A heads-up to basically everybody — those with an elderly loved one depending on Medicare and Social Security or those planning to draw upon these retirement programs down the road. The code words Congress uses to debate these programs’ future has changed.
In 2011, as Congress wrangled over a so-called “Grand Bargain” to balance the nation’s budget, the preferred term was “entitlement programs.’’ But as a Senate Committee on the Budget hearing made clear last week, two new appellations have emerged — “mandatory spending” and “autopilot programs.” That’s unfortunate, because few people other than federal budget wonks rapidly grasp that these refer to Medicare, Social Security and Medicaid, all three of which form a vital safety net to provide health care to seniors and protect them from impoverishment.
For those wanting to safeguard these programs, this is a moment to be vigilant and vocal. After a grim new Congressional Budget Office (CBO) report projected substantial increases in deficit spending for at least the next decade, there are understandable concerns about the amount of red ink the nation is running. These programs’ size — Medicare’s annual spending topped $672 billion in 2016, for example — coupled with conservatives’ discomfort with social insurance, make them a tempting cost-cutting target for congressional Republican majorities.
But even a cursory read of the CBO report makes clear how disingenuous it is to cite the analysis as immediate justification for cuts like these. The report, which details the changes in the budget outlook since last summer, provides ample evidence that these programs are not the cause of the deteriorating fiscal outlook detailed by the agency.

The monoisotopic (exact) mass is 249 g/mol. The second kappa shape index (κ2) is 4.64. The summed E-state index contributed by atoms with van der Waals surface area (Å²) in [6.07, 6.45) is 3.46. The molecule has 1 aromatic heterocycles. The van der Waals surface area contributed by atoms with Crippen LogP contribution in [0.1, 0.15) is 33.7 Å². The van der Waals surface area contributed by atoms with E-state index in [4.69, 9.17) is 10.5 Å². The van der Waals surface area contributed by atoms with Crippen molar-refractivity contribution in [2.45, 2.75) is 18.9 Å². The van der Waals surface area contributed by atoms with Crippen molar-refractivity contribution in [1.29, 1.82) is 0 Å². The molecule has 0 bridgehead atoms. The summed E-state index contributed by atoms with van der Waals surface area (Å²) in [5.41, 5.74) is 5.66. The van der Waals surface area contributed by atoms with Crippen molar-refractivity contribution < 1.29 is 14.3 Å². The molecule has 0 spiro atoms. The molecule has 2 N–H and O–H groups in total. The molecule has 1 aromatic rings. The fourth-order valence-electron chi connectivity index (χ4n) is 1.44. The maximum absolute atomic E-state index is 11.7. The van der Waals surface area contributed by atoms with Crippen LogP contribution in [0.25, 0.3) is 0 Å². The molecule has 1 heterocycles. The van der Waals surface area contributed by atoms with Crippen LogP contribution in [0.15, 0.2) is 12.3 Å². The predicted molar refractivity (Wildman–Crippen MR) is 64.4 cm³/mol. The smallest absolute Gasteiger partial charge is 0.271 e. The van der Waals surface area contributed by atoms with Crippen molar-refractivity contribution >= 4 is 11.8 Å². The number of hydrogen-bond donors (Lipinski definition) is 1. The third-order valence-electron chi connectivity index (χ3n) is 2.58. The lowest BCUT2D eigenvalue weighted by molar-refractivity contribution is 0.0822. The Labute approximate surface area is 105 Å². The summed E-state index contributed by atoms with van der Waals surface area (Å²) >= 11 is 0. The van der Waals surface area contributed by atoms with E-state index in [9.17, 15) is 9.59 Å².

“Of the $1.5 trillion in additional debt that the CBO thinks is coming over the next 10 years compared to its previous projections, absolutely none of it comes from growth in Social Security, Medicare or Medicaid,’’ said Michael Linden, a federal budget expert and fellow at the nonpartisan, New York-based Roosevelt Institute. “To the extent that people are worried about deficits and debt in this CBO report, tax cuts are the primary culprit.”
The tax cuts Linden refers to are those in the 2017 Tax Cuts and Jobs Act passed in December by Congress. The package included permanent cuts in corporate rates and temporary reductions for individual taxpayers. The CBO report is the first from this respected agency since the cuts passed. The report also takes into consideration two spending bills passed this year.
The CBO’s conclusions undercut promises made last year by the Trump administration that the tax cuts would pay for themselves. Instead, the CBO projects cumulative deficit spending for 2018-2027 that is more than $1.5 trillion larger than the $10.1 trillion it projected last June. And yes, the agency’s findings take into account the economic growth the CBO says the tax cuts will spur. The additional economic activity won’t even come close to balancing the lost revenue.
The Senate Budget Committee hearing on Wednesday understandably sounded the alarm on the rising red ink, which is where the new “mandatory spending” terminology surfaced. To be fair, the CBO report also raised concerns about the growing financial pressure from these programs as the population ages.
But these concerns are nothing new. Simpson-Bowles and other debt plans debated earlier this decade put a spotlight on this. The Star Tribune Editorial Board has long supported serious efforts to build a long-term financial framework that would bring the nation’s spending and revenue into better balance. As part of that, reforms to big social insurance programs must be on the table.
The nation already faced a monumental challenge delivering on its promises to seniors. But Congress recklessly made the problem worse. Undoing this damage must come first before changes to programs seniors depend on.